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I have this code segment in which I am opening/closing a file a number of times (in a loop):

       /* other code */
       for (j=0;j<pop_size;j++)
         fprintf(plot_file, "%lf %lf\n",oldpop[i].xreal[0],oldpop[i].obj);
      /*other code*/

I get a SIGABRT here, with the following backtrace:

#0  0x001fc422 in __kernel_vsyscall ()
#1  0x002274d1 in *__GI_raise (sig=6) at ../nptl/sysdeps/unix/sysv/linux/raise.c:64
#2  0x0022a932 in *__GI_abort () at abort.c:92
#3  0x0025dee5 in __libc_message (do_abort=2, fmt=0x321578 "*** glibc detected *** %s: %s: 0x%s ***\n")
    at ../sysdeps/unix/sysv/linux/libc_fatal.c:189
#4  0x00267ff1 in malloc_printerr (action=<value optimized out>, str=0x6 <Address 0x6 out of bounds>, ptr=0x8055a60) at malloc.c:6217
#5  0x002696f2 in _int_free (av=<value optimized out>, p=<value optimized out>) at malloc.c:4750
#6  0x0026c7cd in *__GI___libc_free (mem=0x8055a60) at malloc.c:3716
#7  0x0025850a in _IO_new_fclose (fp=0x8055a60) at iofclose.c:88
#8  0x0804b9c0 in main () at ga.c:1100

The line number 1100, is the line where I am doing the fclose() in the above code segment. What is the reason for the above behavior? Any pointers is appreciated.

(I am on Linux and using gcc)

share|improve this question
Your are using the same i in both of your loops, is that intentional? – IVlad Feb 25 '10 at 13:51
@IVlad: Thanks for pointing it out. It was an error in the question posting. Fixed it. – Amit Feb 25 '10 at 13:52
What's with the malloc_printerr message? Are you sure the fclose() is causing the crash? I think you should reduce your code to exactly the part that causes the problem and post that... – IVlad Feb 25 '10 at 13:57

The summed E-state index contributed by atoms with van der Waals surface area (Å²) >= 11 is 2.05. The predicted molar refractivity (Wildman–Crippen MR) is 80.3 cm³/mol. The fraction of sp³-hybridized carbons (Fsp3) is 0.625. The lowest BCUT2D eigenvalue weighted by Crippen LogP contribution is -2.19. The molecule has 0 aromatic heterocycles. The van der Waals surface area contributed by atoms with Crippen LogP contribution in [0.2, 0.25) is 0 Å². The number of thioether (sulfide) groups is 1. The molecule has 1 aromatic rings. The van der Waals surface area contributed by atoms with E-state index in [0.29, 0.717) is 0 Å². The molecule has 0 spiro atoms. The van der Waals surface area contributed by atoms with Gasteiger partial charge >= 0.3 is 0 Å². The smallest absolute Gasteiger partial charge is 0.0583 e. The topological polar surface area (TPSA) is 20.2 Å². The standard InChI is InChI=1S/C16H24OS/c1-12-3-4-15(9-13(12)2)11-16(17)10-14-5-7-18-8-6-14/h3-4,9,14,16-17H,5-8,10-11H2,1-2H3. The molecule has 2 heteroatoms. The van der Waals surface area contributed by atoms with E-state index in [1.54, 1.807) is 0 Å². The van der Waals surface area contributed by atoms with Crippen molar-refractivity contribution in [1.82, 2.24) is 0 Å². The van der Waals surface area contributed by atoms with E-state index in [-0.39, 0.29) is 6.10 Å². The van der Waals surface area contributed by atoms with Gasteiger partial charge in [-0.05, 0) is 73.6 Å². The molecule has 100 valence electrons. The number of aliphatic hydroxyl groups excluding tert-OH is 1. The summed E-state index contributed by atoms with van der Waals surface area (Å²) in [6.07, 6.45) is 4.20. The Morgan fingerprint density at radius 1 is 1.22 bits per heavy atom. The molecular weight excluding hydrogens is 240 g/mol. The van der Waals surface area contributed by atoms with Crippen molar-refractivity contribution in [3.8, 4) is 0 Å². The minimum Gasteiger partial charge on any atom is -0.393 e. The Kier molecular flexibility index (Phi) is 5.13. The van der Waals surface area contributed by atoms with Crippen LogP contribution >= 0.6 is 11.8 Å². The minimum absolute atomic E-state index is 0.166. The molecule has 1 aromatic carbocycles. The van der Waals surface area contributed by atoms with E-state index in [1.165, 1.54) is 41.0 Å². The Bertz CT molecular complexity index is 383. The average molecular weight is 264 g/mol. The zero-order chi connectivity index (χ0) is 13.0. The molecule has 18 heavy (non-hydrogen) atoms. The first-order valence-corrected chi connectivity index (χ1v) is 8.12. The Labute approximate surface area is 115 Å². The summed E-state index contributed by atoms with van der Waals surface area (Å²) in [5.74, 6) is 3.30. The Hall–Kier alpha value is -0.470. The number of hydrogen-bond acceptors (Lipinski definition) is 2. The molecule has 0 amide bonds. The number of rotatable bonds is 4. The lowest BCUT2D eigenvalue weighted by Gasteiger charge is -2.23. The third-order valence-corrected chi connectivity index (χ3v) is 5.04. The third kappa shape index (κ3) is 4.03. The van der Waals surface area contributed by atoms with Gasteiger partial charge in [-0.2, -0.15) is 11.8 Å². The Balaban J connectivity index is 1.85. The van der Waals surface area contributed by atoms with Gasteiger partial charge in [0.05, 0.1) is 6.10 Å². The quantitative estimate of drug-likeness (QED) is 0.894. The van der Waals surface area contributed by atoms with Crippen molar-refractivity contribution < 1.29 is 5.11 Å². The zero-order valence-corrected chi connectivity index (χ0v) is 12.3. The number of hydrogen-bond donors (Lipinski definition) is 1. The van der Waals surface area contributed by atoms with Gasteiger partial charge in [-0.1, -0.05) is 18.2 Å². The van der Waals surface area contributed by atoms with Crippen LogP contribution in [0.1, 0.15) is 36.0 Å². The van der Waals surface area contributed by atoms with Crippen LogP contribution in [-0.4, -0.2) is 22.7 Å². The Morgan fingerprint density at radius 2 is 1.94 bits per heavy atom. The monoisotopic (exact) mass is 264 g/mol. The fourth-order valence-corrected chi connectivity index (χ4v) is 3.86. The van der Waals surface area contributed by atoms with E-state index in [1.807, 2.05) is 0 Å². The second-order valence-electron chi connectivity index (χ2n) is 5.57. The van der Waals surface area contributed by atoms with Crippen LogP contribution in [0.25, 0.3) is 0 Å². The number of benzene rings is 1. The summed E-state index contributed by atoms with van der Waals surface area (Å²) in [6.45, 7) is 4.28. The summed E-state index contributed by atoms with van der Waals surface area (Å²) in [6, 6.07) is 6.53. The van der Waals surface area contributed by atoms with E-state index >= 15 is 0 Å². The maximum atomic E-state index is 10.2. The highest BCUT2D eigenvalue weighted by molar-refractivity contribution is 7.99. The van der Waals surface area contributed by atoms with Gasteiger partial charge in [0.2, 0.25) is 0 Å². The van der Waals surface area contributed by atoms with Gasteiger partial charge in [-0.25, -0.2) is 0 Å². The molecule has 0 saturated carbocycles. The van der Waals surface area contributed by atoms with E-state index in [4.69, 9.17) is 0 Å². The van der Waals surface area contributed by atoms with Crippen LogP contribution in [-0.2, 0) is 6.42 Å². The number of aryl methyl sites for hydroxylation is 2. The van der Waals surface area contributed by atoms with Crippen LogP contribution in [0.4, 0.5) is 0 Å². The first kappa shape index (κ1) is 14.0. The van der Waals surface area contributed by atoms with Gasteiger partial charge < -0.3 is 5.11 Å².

Well, as the backtrace shows, the crash was caused at line 1100, which is my fclose() line, if I remove that line, it runs fine. – Amit Feb 25 '10 at 14:00
What happens if you move the fopen before the first for (the one with i) and the fclose after it? The way this is now your all_fitness.out file will get overwritten at each iteration of i, which is not what you want, I'm guessing? – IVlad Feb 25 '10 at 14:04

2 Answers 2

up vote 9 down vote accepted

When you call fclose(), glibc releases some dynamically allocated structures; internally there is a free() call. malloc() and free() rely on rather complex, dynamically built structures. Apparently, glibc found that the structures were in an incoherent state, to the point that safe memory release cannot be done. glibc decided that the problem was serious enough to warrant an immediate abort.

This means that you have a bug somewhere in your code, possibly quite far from the snippet you show, a buffer overflow or a similar out-of-place memory write which damages the memory allocation structures.

You may want to try Valgrind or Electric Fence to sort such problems out.

share|improve this answer
Hello Thomas: Yes, the bug was somewhere else. Valgrind helped me figure it out. So, thanks for your hint. After your answer, I really dug into the code, and have corrected a rather stupid, overlooked mistake. – Amit Feb 25 '10 at 18:54

I don't know if it's causing your particular problem, but you should always check the FILE * pointer returned by fopen() in case it's NULL.

share|improve this answer
I have put a check, nothing fishy. Thanks :) – Amit Feb 25 '10 at 13:58

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